Lennon believes the Celtic striker can get through his problems and be back on the pitch after the winter break if he treats his situation like he would a conventional football injury.
Griffiths is taking a break from football to deal with personal issues, with Celtic manager Brendan Rodgers revealing on Wednesday that the 28-year-old forward was receiving help to combat his problems.
Lennon knows the Scotland internationalist having signed the player for Celtic in January 2014 and can also appreciate exactly what Griffiths is going through, having spoken publicly about his own battles which first affected him as a 29-year-old at Leicester City.
Now 47, the Northern Irishman, whose side host Celtic tomorrow, admits the mental health support landscape has changed immeasurably for the better, and envisages Griffiths being ready to make a comeback after the winter break.
Lennon said: “It’s a difficult time for him but with the right support, which he will get, and self-discipline we’ll see him back on the field, maybe not by the end of this month, but certainly after the winter break. From my experience it’s maybe been four to six weeks and it will be the same for him.
“Leigh has nothing to be ashamed of, he needs to treat it like a hamstring injury – he might be out for four to six weeks and he’ll do his bit with a little bit of self discipline and sacrifice and get through the hard bit and come through the other side.
“It can be over something or nothing and all of a sudden it takes control of you rather than you being in control and that’s the scary bit. That’s the difficult bit to deal with.
“But there are far more platforms now for people to come forward and get help and that’s the first step, to admit there is something wrong and to talk about it and that’s the first step to getting better.”
The stereotypes associated with mental illness have vastly changed since Lennon’s playing days. Recalling his own experiences, a candid Lennon said: “From my own perceptive I did not admit to it until I was more or less retired and I had a couple of bouts of it while I played. That was difficult. I spoke to a couple of my mates but the club doctor was the one I leaned on more than anyone else.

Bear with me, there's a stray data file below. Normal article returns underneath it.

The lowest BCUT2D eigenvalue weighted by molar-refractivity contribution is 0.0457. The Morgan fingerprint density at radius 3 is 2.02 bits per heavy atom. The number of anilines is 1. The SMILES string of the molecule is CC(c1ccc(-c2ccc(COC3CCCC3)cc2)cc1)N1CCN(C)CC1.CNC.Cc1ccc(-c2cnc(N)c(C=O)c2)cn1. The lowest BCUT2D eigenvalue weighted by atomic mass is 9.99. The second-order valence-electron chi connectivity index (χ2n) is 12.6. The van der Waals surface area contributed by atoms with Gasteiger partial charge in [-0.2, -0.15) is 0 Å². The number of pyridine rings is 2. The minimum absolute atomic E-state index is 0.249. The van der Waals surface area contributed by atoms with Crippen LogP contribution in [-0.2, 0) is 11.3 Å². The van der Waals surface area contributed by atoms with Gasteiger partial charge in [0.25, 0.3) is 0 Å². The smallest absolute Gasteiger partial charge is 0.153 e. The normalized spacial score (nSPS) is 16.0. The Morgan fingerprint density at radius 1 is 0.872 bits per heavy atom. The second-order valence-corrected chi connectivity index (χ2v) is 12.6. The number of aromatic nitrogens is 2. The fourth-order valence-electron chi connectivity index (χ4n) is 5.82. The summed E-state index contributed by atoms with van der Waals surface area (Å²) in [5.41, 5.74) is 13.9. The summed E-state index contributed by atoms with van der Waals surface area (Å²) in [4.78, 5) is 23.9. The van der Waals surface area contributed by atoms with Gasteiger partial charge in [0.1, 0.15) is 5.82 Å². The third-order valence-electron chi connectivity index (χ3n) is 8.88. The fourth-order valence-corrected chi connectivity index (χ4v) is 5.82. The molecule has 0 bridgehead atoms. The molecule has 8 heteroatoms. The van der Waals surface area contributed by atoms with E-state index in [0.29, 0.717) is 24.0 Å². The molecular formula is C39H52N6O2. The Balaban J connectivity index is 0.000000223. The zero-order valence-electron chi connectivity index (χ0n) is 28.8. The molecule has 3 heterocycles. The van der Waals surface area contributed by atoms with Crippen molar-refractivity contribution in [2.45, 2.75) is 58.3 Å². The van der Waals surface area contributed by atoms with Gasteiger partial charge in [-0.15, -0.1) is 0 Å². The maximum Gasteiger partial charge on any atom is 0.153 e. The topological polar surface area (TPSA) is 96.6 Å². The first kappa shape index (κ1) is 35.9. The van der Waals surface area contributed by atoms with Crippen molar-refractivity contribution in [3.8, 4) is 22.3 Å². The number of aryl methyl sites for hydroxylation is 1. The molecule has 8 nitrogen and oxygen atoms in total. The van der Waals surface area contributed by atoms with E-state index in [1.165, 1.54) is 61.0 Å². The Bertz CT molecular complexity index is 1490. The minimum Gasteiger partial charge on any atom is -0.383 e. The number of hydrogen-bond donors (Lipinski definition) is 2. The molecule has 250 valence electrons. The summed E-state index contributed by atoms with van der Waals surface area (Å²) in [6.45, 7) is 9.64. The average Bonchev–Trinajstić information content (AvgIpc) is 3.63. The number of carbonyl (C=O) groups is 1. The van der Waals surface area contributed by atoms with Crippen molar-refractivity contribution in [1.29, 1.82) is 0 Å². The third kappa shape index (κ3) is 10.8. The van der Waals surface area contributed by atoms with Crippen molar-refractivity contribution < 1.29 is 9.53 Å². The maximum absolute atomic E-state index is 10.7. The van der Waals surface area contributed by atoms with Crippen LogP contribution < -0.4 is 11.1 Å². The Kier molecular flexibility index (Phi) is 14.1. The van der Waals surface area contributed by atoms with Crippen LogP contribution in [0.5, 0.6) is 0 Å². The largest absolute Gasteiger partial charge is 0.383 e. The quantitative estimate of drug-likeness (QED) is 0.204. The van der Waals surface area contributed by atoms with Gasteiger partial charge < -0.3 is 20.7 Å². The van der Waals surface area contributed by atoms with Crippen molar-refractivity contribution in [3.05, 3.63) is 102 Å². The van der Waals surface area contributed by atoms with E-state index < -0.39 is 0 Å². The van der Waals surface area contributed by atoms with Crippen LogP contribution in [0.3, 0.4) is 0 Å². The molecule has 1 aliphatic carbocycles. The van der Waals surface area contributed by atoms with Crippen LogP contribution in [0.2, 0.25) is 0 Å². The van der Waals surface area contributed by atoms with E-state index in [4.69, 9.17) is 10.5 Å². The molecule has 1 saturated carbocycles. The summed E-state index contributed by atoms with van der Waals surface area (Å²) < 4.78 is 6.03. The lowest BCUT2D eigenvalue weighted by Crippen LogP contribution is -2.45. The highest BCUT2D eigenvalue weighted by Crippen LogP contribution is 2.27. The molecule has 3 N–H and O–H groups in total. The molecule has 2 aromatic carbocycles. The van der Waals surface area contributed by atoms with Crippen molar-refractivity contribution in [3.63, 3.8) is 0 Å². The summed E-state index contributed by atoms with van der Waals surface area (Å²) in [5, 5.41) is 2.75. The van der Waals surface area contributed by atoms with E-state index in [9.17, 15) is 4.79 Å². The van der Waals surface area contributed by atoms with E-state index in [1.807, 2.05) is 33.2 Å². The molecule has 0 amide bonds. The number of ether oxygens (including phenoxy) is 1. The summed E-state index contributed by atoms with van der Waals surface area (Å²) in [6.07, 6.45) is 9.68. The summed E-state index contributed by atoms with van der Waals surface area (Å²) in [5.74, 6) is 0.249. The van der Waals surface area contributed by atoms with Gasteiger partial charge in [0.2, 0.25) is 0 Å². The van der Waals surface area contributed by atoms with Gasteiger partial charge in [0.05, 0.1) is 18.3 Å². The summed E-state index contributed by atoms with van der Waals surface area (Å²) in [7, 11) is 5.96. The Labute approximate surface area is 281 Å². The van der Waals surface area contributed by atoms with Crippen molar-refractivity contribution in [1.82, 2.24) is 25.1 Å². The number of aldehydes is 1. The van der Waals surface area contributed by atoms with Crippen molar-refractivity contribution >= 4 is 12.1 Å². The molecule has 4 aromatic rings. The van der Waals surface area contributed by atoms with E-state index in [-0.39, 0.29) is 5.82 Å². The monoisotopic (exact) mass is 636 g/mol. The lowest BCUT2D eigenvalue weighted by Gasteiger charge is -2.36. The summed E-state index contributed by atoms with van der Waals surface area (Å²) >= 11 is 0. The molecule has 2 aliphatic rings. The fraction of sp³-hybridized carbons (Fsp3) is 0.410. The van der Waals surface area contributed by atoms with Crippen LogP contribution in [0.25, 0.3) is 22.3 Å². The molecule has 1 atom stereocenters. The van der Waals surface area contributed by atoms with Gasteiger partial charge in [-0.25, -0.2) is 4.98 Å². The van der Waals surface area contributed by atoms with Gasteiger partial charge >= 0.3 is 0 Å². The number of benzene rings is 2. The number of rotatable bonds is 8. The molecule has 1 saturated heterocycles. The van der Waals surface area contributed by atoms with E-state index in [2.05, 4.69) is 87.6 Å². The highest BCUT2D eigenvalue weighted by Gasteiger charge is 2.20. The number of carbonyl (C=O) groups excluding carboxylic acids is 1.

“It’s probably difficult for other people to understand what you’re going through because we all have our own issues in life, problems and whatever it is you want to call it – that’s just the tapestry of life I suppose.
“You can’t see it, people put up a front and there are no blemishes on your face or anything; it does affect you physically sometimes and it can affect your appetite and in my case you lose some weight, which is great.
“It’s a difficult thing to go through but when you come out the other side of it it’s such a great feeling and a life experience, I suppose.”
Countless sportsmen and women have taken the step of speaking openly about their respective mental health issues, including boxer Tyson Fury, who turned to drink and drugs in his battle with his depression.
However, against the odds Fury returned to the ring to draw with Deontay Wilder in a WBC heavyweight tile fight at the start of the month.
“It’s not isolated in football, you have a lot great sporting athletes, cyclists and boxers have gone through it as well,” Lennon said. “You have these amazing highs and after that it can be a void and it creeps up on you and hits you very hard. It can affect the strongest of people, and the mentally strongest of people as well.”
Referring to Fury, he added: “Incredible, and I think it’s magnificent. I think it’s tremendous. There have been other heavyweight world boxing champions, I think George Foreman went through it after the Rumble in the Jungle and they’re the biggest, toughest and hardest men you could get.
“They all have their demons. Tyson went from world champion to 28 stone, a complete mess of a person and he has made an unbelievable comeback and I think he’s a great inspiration for a lot of people.
“I think it’s fantastic for him to speak out the way he does and to be so honest about it as well.”